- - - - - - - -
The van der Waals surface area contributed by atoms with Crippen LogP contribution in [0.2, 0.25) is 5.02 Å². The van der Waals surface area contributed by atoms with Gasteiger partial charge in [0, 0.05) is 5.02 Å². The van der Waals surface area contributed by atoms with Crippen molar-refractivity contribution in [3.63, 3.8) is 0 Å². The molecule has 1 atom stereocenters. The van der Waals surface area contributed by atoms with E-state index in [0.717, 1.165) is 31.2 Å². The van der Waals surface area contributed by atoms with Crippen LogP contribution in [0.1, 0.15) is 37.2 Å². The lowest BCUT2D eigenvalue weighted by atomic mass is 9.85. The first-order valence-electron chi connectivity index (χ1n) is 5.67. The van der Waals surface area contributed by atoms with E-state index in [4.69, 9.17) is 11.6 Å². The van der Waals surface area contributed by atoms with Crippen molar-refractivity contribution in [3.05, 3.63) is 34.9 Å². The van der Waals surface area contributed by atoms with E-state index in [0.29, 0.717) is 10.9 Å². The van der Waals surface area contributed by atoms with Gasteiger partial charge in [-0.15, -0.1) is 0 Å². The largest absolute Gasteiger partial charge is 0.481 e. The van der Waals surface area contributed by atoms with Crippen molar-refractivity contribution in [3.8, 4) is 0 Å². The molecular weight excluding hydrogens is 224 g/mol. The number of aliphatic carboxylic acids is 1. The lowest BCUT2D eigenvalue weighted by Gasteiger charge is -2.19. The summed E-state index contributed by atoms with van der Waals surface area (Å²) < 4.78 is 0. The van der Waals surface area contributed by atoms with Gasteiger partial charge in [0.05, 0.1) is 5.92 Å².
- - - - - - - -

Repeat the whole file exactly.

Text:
The van der Waals surface area contributed by atoms with Crippen LogP contribution in [0.2, 0.25) is 5.02 Å². The van der Waals surface area contributed by atoms with Gasteiger partial charge in [0, 0.05) is 5.02 Å². The van der Waals surface area contributed by atoms with Crippen molar-refractivity contribution in [3.63, 3.8) is 0 Å². The molecule has 1 atom stereocenters. The van der Waals surface area contributed by atoms with E-state index in [0.717, 1.165) is 31.2 Å². The van der Waals surface area contributed by atoms with Crippen LogP contribution in [0.1, 0.15) is 37.2 Å². The lowest BCUT2D eigenvalue weighted by atomic mass is 9.85. The first-order valence-electron chi connectivity index (χ1n) is 5.67. The van der Waals surface area contributed by atoms with E-state index in [4.69, 9.17) is 11.6 Å². The van der Waals surface area contributed by atoms with Crippen molar-refractivity contribution in [3.05, 3.63) is 34.9 Å². The van der Waals surface area contributed by atoms with E-state index in [0.29, 0.717) is 10.9 Å². The van der Waals surface area contributed by atoms with Gasteiger partial charge in [-0.15, -0.1) is 0 Å². The largest absolute Gasteiger partial charge is 0.481 e. The van der Waals surface area contributed by atoms with Crippen molar-refractivity contribution in [3.8, 4) is 0 Å². The molecular weight excluding hydrogens is 224 g/mol. The number of aliphatic carboxylic acids is 1. The lowest BCUT2D eigenvalue weighted by Gasteiger charge is -2.19. The summed E-state index contributed by atoms with van der Waals surface area (Å²) < 4.78 is 0. The van der Waals surface area contributed by atoms with Gasteiger partial charge in [0.05, 0.1) is 5.92 Å².